The impressive rise of the ETF industry in recent years is often held out as evidence of an ongoing shift in investor preferences away from costly active management and towards low cost indexing. Investors frustrated with the inability of pricey mutual fund managers to consistently beat their benchmark have abandoned stock picking in favor of simply owning the entire benchmark.
With the relatively recent introduction of actively-managed ETFs, the ETF universe is being split into two groups based on fundamentally different investment strategies (in fact the ETF Screener includes an active/passive filter). But within the ETF industry, the active/passive distinction isn’t a black-and-white issue. There are dozens of ETFs available to U.S. investors that blur the lines between active and passive management, replicating “enhanced” indexes that are designed and maintained with the objective of outperforming traditional cap-weighted benchmarks (see Alpha ETFs Come Of Age).
As indexes have transitioned from hypothetical measures of performance to (essentially) investable assets, scrutiny of the underlying methodologies has increased considerably. Many of the enhanced index products out there are now attracting interest with impressive returns, and are being embraced as alternatives to traditional S&P and Russell-based products.
Inside The AlphaDEX
One of the leaders in the “quasi-active” ETF space is Wheaton, Illinois-based First Trust, best known for the AlphaDEX line of ETFs. The methodology behind these ETFs is relatively simple: a quantitative analysis process is used to identify stocks that have the “greatest potential for capital appreciation.” For example, the First Trust Large Cap Core AlphaDEX Fund (FEX) ranks stocks from the S&P 500 Index on growth factors (including price appreciation, sales to price and one year sales growth) and value factors (including book value to price, cash flow to price and return on assets). From these rankings, the bottom 25% of stocks are cut out, while the top 75% are included in the benchmark. Those with the highest scores get the biggest weightings, while the lower scores receive a smaller allocation.
In addition to seven size and style specific AlphaDEX ETFs, First Trust also offers sector-specific funds covering the nine primary corners of the U.S. economy. This group of funds recently notched a pretty impressive accomplishment: through April, every one of the AlphaDEX ETFs had beaten its comparable market capitalization-weighted index over the last year (see a complete breakdown here).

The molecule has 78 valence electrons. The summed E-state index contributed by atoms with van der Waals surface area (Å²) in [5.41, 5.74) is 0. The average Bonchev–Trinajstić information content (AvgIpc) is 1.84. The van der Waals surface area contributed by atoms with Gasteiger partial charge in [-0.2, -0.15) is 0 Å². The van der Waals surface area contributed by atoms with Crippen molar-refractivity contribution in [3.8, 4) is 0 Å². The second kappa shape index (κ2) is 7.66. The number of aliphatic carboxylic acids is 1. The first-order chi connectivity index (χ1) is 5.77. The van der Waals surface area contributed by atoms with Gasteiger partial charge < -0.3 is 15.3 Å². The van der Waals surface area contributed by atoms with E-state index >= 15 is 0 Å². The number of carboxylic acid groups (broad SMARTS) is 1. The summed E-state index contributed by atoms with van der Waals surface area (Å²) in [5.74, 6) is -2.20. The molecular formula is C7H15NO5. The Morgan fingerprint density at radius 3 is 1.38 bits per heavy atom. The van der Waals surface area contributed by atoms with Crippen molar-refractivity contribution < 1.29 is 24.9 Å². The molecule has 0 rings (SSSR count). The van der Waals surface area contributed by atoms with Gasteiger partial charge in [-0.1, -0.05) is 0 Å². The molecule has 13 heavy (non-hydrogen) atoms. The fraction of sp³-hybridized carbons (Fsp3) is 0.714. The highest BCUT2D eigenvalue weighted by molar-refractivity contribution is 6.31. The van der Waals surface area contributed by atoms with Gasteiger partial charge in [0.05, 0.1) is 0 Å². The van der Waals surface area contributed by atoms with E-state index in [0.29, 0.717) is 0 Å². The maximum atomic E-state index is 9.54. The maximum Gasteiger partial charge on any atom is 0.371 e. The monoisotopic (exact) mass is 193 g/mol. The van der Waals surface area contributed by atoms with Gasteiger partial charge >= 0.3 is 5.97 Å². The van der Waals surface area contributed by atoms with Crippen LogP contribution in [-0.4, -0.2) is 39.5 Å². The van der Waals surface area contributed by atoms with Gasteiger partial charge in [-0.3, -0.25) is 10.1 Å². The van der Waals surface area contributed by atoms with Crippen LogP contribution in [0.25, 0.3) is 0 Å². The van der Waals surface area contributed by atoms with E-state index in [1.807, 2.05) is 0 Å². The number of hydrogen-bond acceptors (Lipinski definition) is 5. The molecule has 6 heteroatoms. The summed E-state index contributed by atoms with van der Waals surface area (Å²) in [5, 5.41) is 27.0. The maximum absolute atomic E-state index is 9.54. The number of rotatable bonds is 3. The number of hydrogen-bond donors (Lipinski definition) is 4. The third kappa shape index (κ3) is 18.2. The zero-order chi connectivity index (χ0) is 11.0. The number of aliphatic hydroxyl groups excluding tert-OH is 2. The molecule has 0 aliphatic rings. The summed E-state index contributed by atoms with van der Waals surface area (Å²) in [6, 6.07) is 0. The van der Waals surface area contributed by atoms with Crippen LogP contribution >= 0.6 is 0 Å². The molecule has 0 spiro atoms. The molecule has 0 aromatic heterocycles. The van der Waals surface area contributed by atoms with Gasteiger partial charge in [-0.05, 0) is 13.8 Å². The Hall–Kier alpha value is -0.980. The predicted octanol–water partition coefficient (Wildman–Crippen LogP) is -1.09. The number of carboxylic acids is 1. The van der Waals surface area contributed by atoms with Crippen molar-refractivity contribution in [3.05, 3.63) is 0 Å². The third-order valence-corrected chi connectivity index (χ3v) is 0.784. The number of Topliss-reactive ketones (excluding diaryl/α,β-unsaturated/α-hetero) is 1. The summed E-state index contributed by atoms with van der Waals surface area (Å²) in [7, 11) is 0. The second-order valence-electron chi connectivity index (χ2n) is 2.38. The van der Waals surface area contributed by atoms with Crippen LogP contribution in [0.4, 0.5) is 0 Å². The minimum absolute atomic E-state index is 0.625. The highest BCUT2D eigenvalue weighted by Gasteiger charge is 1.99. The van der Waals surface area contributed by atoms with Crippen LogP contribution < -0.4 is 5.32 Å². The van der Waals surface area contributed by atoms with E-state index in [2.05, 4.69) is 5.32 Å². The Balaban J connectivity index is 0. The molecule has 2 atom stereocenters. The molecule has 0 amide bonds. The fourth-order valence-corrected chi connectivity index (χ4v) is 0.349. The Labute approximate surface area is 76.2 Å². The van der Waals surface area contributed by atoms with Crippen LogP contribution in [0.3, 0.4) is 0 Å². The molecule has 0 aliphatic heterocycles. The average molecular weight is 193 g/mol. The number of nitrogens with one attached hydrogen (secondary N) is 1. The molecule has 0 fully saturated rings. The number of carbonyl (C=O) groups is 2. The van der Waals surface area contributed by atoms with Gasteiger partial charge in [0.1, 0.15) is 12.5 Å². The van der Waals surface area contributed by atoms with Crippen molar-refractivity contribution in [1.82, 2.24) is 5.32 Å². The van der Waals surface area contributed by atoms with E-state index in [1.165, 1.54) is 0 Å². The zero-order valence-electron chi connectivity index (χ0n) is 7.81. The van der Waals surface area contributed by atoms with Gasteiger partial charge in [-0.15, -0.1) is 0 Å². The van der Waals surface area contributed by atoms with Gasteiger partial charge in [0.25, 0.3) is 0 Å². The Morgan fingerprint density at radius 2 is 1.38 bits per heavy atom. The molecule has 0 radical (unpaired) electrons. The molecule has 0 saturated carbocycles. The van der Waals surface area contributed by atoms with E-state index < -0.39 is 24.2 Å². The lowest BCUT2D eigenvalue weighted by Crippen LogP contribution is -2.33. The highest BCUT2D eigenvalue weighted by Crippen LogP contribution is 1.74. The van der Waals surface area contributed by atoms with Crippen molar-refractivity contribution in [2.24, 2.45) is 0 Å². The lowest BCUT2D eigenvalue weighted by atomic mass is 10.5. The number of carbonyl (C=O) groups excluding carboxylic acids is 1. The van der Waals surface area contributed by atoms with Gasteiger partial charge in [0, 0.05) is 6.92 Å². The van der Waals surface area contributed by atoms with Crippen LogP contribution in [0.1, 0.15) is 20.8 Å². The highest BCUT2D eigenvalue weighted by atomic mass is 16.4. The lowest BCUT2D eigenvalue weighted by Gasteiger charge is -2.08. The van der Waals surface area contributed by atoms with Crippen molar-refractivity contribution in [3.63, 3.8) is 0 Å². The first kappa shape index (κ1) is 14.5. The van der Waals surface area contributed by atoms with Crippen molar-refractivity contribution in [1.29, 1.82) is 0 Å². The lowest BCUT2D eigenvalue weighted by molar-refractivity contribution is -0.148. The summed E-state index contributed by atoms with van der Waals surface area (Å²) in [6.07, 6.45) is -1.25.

First Trust had three sector ETFs that performed exceptionally well compared to their respective indexes. The First Trust Materials AlphaDEX Fund (FXZ), which follows the StrataQuant Materials Index, more than doubled the performance of the Materials SPDR (XLB). The First Trust Health Care AlphaDEX (FXH), which tracks the StrataQuant Health Care Index, was up a whopping 30% over the Health Care SPDR (XLV). And the First Trust Energy AlphaDEX Fund (FXN) outperformed the Energy SPDR (XLE) by roughly 25% for the year ended April 30.
|52 Week Return|
|As of 4/30/10|
There were also some impressive deltas among the size/style funds that did well against the popular S&P 500 Index, and the S&P MidCap 400 Index. The First Trust Large Cap Core AlphaDEX (FEX), which picks the best stocks from the S&P 500 Index, beat SPY by just over 8 percent. The First Trust Mid Cap Core AlphaDEX (FNX), which tracks the Defined Mid Cap Core Index, beat MDY by about 500 basis points.
For investors who believe in the potential for active management to generate excess returns but are interested in the benefits offered by the exchange-traded structure (enhanced transparency and tax efficiency, intraday trading, etc.), AlphaDEX is an interesting option. These products come with a slightly higher price tag–FEX, for example, charges 0.70%–but the additional returns generated over the last year more than made up for the higher costs.
It is important, of course, to keep in mind that one year is still a relatively short time period to judge the efficiency of an investment strategy. But the perfect batting average over that period is certainly impressive, and may make these funds worthy of a closer look.
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Jared Cummans contributed to this article.
Disclosure: No positions at time of writing